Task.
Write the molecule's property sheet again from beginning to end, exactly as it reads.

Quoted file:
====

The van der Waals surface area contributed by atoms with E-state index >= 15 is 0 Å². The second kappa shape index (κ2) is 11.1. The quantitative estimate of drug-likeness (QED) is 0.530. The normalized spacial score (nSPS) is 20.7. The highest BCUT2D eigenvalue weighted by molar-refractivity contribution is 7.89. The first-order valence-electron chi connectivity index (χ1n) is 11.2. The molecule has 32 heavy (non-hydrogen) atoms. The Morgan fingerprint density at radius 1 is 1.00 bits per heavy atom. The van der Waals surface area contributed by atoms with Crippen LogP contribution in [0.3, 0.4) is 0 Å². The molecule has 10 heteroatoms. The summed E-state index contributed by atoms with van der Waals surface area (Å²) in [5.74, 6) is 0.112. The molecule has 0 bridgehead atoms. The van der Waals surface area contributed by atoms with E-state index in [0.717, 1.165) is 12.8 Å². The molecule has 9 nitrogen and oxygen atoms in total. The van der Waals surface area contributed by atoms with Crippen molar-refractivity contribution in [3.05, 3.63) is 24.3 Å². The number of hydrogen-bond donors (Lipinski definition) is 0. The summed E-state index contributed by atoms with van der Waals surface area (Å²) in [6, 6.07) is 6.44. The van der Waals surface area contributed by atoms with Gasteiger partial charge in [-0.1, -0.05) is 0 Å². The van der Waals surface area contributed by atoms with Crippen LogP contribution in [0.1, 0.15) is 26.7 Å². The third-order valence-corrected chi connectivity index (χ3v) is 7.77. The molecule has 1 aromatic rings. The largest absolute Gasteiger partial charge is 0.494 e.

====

The van der Waals surface area contributed by atoms with E-state index >= 15 is 0 Å². The second kappa shape index (κ2) is 11.1. The quantitative estimate of drug-likeness (QED) is 0.530. The normalized spacial score (nSPS) is 20.7. The highest BCUT2D eigenvalue weighted by molar-refractivity contribution is 7.89. The first-order valence-electron chi connectivity index (χ1n) is 11.2. The molecule has 32 heavy (non-hydrogen) atoms. The Morgan fingerprint density at radius 1 is 1.00 bits per heavy atom. The van der Waals surface area contributed by atoms with Crippen LogP contribution in [0.3, 0.4) is 0 Å². The molecule has 10 heteroatoms. The summed E-state index contributed by atoms with van der Waals surface area (Å²) in [5.74, 6) is 0.112. The molecule has 0 bridgehead atoms. The van der Waals surface area contributed by atoms with E-state index in [0.717, 1.165) is 12.8 Å². The molecule has 9 nitrogen and oxygen atoms in total. The van der Waals surface area contributed by atoms with Crippen molar-refractivity contribution in [3.05, 3.63) is 24.3 Å². The number of hydrogen-bond donors (Lipinski definition) is 0. The summed E-state index contributed by atoms with van der Waals surface area (Å²) in [6, 6.07) is 6.44. The van der Waals surface area contributed by atoms with Gasteiger partial charge in [-0.1, -0.05) is 0 Å². The van der Waals surface area contributed by atoms with Crippen LogP contribution in [0.1, 0.15) is 26.7 Å². The third-order valence-corrected chi connectivity index (χ3v) is 7.77. The molecule has 1 aromatic rings. The largest absolute Gasteiger partial charge is 0.494 e.